In Ivory Coast, the education follows a 6-4-3 system, where the primary school lasts for 6 years, the secondary school for 4 years and the secondary school for 3 years. According to UNESCO, in 2011, 43% of people over the age of 15 were illiterate.
In 2011, 88% of children started school, but only 58% complete primary school. Although all public school education is covered by public authorities, many poor parents strive to cover the cost of uniforms, schoolbooks and other schooling expenses. In addition, many parents, especially in the countryside, are expected to help children in household and farm work, which will entail an additional burden for many poor families sending children to school. In practice, more boys than girls start school. In addition, a greater proportion of the boys than the girls complete primary school education.
Ivory Coast has 5 public educational institutions at the university level (2016), of which the largest university is Abidjan’s Université Felix Houphouët-Boigny (known as Université de Cocody until 2012). The second university in Abidjan is Université Nangui Abrogoua (known as Université d’Abobo-Adjamé until the reopening in 2012) with the main focus on natural sciences. In the capital Yamoussoukro is the Institute National Polytechnique Félix Houphouët-Boigny Technical College. In the city of Bouaké further north is the Université Alassane Ouattara (formerly the Université de Bouaké). Farthest north, in town Korhogo is located Université Peleforo Gon Coulibaly which was established in 2012 from a former college.
There are about 20 private colleges and universities including the Institut Supérieur de Techonologie de Côte d’Ivoire and Université Catholique de l’Afrique de l’Ouest, both located in Abidjan. In addition, over a hundred private so-called grandes écoles. About. 7% of young people take higher education. In 2013, the total number of students in tertiary educational institutions was 169,351, of which approx. 40% were female. French is the language of instruction, while English is taught as one of several foreign languages.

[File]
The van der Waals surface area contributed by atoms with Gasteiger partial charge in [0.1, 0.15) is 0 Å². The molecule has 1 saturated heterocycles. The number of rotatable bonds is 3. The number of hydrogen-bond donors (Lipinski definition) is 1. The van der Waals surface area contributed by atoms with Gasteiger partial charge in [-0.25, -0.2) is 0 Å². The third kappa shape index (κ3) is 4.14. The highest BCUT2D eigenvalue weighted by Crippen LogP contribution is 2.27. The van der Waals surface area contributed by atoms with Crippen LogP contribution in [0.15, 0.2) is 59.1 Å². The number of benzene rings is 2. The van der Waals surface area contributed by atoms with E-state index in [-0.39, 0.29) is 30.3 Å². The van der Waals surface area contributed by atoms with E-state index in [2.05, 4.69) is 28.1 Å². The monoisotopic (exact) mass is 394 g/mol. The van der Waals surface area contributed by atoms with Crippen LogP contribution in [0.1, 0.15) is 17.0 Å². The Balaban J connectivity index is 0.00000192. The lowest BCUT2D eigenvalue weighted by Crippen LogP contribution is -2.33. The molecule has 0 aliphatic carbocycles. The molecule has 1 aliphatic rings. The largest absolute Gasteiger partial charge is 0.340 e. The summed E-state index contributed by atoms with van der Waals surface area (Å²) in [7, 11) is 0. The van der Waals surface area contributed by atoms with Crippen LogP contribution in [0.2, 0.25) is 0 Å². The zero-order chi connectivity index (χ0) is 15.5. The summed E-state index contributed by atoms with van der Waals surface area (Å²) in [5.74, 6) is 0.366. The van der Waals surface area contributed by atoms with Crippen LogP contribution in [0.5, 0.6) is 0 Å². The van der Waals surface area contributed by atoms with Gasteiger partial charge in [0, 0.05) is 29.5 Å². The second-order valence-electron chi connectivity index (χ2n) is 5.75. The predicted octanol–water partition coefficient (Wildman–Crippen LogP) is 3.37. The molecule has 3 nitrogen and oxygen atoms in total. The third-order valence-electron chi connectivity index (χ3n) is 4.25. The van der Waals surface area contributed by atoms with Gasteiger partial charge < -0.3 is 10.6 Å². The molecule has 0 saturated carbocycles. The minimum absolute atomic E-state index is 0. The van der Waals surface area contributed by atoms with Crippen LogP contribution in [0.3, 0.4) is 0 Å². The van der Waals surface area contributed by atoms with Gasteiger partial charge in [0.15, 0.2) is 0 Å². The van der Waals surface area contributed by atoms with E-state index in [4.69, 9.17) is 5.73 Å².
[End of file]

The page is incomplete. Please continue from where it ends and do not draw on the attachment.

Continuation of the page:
Ivory Coast flag source: Countryaah.com
The climate is created by the wind systems of the north-east trade winds and the south-west monsoons: The north-east trade winds (harmattan) bring hot, dry, dust-laden air from the Sahara in winter and dries up the land. The origin of the West African monsoons is in the Gulf of Guinea, accordingly it brings warm, humid air. It determines the climate of the south of the Ivory Coast all year round, in the north it brings summer rain.
The coasts of the Ivory Coast therefore have an ever-humid tropical climate that turns into a dry climate in the far north.
The mean annual temperature is 28 ° C, but the residents know significant temperature differences between the northern and southern regions of their country and between the individual seasons.